The new "Teaching Your Kids About Saving and Investing: A Guide for Parents" section of the AIE Web site features the following 10 top resources for consumers:

1.       Investing ABCs: Teaching Your Children About Stocks – http://tiny.cc/cq9nb, AICPA's 360 Degrees of Financial Literacy.

2.       Gen I Revolution - http://tiny.cc/o3stv, Council for Economic Education.

3.       A Hitchhiker's Guide to Planning for College Expenses – http://tiny.cc/qxlt8, CFA Institute.

4.       Choose to Save: Savingsman Episode 5: Saving Early - http://tiny.cc/1epiw, Employee Benefit Research Institute.

5.       Tips for Teaching Students about Saving and Investing - http://tiny.cc/f9sp3, Securities and Exchange Commission.

6.       Teach Your Children - http://tiny.cc/xgyow - Certified Financial Planner Board of Standards.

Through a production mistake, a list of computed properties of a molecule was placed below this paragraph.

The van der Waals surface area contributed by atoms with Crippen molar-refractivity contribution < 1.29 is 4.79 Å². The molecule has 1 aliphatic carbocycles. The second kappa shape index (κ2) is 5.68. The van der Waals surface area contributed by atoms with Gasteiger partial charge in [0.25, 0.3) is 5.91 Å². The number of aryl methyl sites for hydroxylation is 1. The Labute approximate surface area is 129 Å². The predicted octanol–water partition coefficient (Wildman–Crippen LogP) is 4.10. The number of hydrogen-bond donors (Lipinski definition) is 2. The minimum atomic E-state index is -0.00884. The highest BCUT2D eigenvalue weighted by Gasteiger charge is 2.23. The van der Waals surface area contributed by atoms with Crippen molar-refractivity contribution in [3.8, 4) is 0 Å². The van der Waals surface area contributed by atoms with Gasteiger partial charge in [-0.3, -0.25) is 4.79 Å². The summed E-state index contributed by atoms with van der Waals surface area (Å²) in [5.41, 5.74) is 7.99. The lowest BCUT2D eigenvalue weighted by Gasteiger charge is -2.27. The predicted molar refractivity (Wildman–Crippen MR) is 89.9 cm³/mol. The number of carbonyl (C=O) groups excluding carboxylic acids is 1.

7.       The Basics of Saving and Investing - http://tiny.cc/oo6a5, Investor Protection Trust.

8.       Cover the Basics Before Your Child Leaves the Nest - http://tiny.cc/k4dr9, National Endowment for Financial Education.

9.       Great Minds Think: A Kid's Guide to Money - http://tiny.cc/rtcuo, Board of Governors of the Federal Reserve.

10.   Fraud Scene Investigator - http://tiny.cc/5w7ga, North American Securities Administrators Association.

For an overview of the rest of the best investor education resources on the Web from AIE members, go to http://www.investoreducation.org.